Thom Geier serves up commentary on movies, TV, books, theater, and all manner of pop culture
Surprise, surprise. The Hollywood Foreign Press Association, that unpredictable gaggle of 90-some L.A.-based “journalists” and industry hangers-on, has announced its nominees for the 72nd annual Golden Globes — and Angelina Jolie’s Unbroken is completely MIA. Remember, this is the organization that only four years ago bestowed a Best Actress nomination on her for that non-musical, non-comedy The Tourist (RottenTomatoes score: 20 percent).
And the fact that the film got completely shut out of any nominations means that Jolie — and her also-snubbed A-list hubby, Brad Pitt — won’t be appearing on the Jan. 11 broadcast that the org usually likes to stack with as many recognizable faces as humanly possible. How could the HFPA have soured on Jolie? Perhaps coincidentally, the snub comes just days after the leak of Sony studio documents that confirm what many of us have long suspected: Jolie is not exactly the most beloved figure in Hollywood. Whether or not she’s “a minimally talented spoiled brat,” as the perpetually unfiltered producer Scott Rudin put it to studio boss Amy Pascal in an email, it’s clear that she has earned a rep for divalike behavior that has not endeared her to those who write the checks or distribute glittery hardware at podiums. And that can be fatal to an awards quest. Just ask Barbra Streisand, whose 1991 drama The Prince of Tides earned seven Oscar noms, including Best Picture, but not Best Director. (In fact, two directors of non-Best Picture nominees got recognition over her that year.)
Unbroken was supposed to be Angelina Jolie’s triumph, her bid for actor-turned-director greatness. It was an inspiring true story (shades of Warren Beatty’s Reds or Ron Howard’s A Beautiful Mind or Ben Affleck’s Argo!) with an epic sweep (shades of Kevin Costner’s Dances With Wolves or Mel Gibson’s Braveheart).
But it appears that it’s just not to be. Though I’d personally rate the film every bit as good (and flawed) as Dances With Wolves or even Argo, showing a commendable technical grasp of challenging material, the advance reviews have been lackluster. “A great true story is telescoped down to a merely good one,” Todd McCarthy writes in The Hollywood Reporter, while Variety declares it “well-mounted but underwhelming.”
But as ever, there’s a likability factor that enters into the awards game — or at least a very Hollywoodish desire for a personal narrative arc that can help sell/justify a campaign for mantel tchochkes. Robert Redford was a beloved matinee idol stretching himself by going behind the camera when his Ordinary People beat out Raging Bull in 1980. Clint Eastwood was a venerated figure whose late career as a director has been Oscar-blessed twice, with Unforgiven and Million Dollar Baby. George Clooney, Hollywood High’s reigning BMOC, has earned nominations for both Good Night, and Good Luck and Michael Clayton — and while both films lacked the heft of a Best Picture winner, everyone expects that his turn will come with the right material in the right year. However, Ben Affleck’s perceived snub in the directing category two years ago created an irresistible underdog narrative that catapulted Argo above worthy contenders like Lincoln and Silver Linings Playbook to claim Best Picture. Even in the awards race, artful storytelling is king.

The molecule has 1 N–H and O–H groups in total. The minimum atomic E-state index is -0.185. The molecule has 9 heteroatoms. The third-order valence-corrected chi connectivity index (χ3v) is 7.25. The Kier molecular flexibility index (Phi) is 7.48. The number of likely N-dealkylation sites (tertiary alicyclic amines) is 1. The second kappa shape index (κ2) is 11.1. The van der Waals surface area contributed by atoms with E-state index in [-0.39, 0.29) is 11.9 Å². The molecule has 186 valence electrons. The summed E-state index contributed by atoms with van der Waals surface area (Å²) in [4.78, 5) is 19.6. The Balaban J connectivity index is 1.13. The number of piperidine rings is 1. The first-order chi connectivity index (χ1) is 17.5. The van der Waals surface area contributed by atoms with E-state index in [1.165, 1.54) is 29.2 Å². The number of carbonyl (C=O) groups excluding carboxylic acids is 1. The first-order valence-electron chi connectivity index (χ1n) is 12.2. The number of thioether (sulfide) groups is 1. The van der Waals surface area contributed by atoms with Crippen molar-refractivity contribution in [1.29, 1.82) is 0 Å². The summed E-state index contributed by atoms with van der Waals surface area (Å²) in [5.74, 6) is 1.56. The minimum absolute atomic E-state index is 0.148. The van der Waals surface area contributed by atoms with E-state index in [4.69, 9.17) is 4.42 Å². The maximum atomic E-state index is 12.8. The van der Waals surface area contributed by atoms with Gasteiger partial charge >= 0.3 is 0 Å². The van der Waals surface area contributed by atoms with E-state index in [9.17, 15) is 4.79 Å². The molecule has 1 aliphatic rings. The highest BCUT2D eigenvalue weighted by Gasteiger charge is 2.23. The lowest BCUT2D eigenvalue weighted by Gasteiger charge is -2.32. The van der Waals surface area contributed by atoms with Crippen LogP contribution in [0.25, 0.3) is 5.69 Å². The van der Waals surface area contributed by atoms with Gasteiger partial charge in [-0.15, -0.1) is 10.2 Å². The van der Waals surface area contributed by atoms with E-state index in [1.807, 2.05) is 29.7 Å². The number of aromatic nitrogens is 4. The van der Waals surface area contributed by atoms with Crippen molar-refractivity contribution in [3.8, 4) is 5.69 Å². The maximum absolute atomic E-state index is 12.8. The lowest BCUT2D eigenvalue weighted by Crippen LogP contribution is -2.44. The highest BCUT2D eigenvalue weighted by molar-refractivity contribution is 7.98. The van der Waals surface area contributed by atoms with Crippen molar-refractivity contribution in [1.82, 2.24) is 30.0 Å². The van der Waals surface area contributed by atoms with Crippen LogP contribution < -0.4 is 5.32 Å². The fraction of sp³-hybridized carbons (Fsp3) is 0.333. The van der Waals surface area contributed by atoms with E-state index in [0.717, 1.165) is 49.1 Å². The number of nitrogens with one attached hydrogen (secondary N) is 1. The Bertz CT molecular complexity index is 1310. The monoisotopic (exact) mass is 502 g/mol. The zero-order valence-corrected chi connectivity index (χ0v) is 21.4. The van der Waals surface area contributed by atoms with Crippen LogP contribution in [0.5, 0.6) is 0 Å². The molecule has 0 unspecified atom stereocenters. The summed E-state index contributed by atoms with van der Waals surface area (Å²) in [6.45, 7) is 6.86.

Unfortunately for Jolie, the story for this awards season has run away from her. She’s no longer the UN goodwill ambassador making an earnest, inspirational true story about historical triumph over adversity. She’s a “minimally talented spoiled brat” cravenly attempting to broaden her brand. Do you detect a hint of gender bias in this narrative line? Male directors can be difficult and bullying, but women (particularly ones who still appear in front of the camera) are held to a standard that requires them to remain forever relatable. Jolie seems serious about filmmaking — she recently wrapped another movie, By the Sea, that she also wrote and stars in. Who knows how her career will go, but it’s worth noting that Beatty and Costner haven’t followed their directorial Oscar wins with Eastwood-like careers behind the camera. I for one am curious to see how Jolie’s next act unfolds.